By Nurse Debbie

 

Lumps are a relatively common finding in pets and there can be numerous different types. It is important to keep a close eye on your pets lumps/swellings and getting them checked by your veterinarian, as an early diagnosis can potentially save your pets life.

Some lumps can look small and insignificant but can still be life threatening if left.

TYPES OF LUMPS –

  • Benign – These are harmless growths, which may grow over time, but don’t spread to other organs
  • Malignant – These are possibly life threatening growths as they can grow quite rapidly and can spread to other organs, for example, the lungs. In these cases vets will often suggest chest x-rays to check the spread of the cells.

Vets cannot visually diagnose but they often perform an FNA (fine needle aspirate) in which they remove some cells via a needle to send for analysis. This is a less invasive procedure where they can get a quick diagnosis to determine when/if surgery is necessary. Not all lumps are able to be diagnosed via this method, but it is still a good start with most lumps.

Benign lumps may not be as worrying, however, other factors should be considered.

  • Size of the lump – does it interfere with your pets movement or generally causing discomfort?
  • Is your pet irritated by the lump and continuously licking and chewing at it?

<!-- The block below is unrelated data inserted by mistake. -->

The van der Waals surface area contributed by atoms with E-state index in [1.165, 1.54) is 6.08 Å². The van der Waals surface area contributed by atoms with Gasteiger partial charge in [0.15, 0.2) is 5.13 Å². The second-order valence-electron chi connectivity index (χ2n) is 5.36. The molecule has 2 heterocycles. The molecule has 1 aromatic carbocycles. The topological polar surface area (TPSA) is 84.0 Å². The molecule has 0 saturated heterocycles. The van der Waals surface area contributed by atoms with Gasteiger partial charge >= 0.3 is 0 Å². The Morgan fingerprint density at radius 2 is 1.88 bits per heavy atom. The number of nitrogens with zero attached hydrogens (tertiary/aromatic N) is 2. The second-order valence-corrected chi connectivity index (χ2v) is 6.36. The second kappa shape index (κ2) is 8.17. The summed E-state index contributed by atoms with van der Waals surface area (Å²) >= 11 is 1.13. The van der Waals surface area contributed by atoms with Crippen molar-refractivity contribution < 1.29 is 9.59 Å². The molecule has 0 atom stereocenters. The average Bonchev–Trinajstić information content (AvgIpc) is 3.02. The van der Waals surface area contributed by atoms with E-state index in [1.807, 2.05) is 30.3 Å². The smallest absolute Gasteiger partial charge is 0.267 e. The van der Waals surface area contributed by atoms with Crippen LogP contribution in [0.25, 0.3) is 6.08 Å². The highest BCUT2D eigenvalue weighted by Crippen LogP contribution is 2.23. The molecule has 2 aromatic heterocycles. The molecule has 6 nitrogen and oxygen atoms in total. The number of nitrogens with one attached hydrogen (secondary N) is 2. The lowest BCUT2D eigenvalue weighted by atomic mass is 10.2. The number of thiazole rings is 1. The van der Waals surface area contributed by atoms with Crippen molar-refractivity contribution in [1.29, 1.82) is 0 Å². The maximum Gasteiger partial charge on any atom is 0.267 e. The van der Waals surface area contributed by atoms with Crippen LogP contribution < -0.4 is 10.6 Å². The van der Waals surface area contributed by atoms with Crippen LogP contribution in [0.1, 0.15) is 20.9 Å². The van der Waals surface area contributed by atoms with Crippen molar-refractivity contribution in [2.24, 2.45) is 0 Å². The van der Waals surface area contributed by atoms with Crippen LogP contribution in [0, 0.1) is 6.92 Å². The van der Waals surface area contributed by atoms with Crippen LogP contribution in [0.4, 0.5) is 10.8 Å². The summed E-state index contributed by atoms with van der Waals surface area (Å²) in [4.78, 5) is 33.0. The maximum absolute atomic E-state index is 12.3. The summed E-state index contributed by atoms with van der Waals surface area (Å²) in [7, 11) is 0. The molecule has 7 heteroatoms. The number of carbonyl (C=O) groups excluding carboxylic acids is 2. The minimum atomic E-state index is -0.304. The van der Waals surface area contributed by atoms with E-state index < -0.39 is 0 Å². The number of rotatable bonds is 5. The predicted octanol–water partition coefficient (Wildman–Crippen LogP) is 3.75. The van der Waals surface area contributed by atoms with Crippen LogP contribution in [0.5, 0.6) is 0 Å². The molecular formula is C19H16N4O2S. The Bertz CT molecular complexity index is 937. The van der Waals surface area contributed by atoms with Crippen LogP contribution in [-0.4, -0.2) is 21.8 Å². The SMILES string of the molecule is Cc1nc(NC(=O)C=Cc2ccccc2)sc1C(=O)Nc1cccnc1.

• Is it in an area that keeps getting knocked causing bleeding?
  • Is it in an area where it causes ulceration?

 

Another concern with regards to any lump is even if you can only see a relatively small lump on the surface, how deep does is spread internally and does it interfere with any organs?

This is another compelling reason why your pet needs to see your veterinarian as soon as a lump is found, to allow your vet to diagnose quickly and efficiently. The smaller the lump, the easier it is to remove and the quicker the dogs recovery.

 

 

 

 

 

IS MY PET TOO OLD FOR SURGERY?

 

Lumps can often occur as your pet matures so hopefully the following information will help to answer this question and put your mind at rest.

As with any anaesthetic there is always a risk with any pet and also it is good to be aware with the older pet their recovery can be a little slower, however, we are finding pets are living longer due to better diet and healthcare, therefore, we are regularly performing surgeries on pets of 15years and older.

Firstly we would highly recommend a pre anaesthetic blood test to determine any underlying problems.

We always give your pet a thorough examination on the day of the surgery and our premedication dosage and drugs are carefully selected dependant on the blood test results, bodyweight, age and breed. We also give pain management before the procedure, throughout the surgery via intravenous fluids (these fluids also help maintain organ function) and post surgery.

We also have the luxury of great anaesthetic monitoring equipment which monitors your pets breathing, heart rate, temperature, oxygen levels, cO2 levels and blood pressure as well as a highly trained qualified nurse who is continuously monitoring your pet throughout for a smooth and efficient recovery.

We are also fully aware of how worried you maybe when your loyal friend is in for surgery so we always endeavour to call as soon as he/she is in recovery to put your mind at rest and to organise to get him/her home as soon as possible for some much needed cuddles!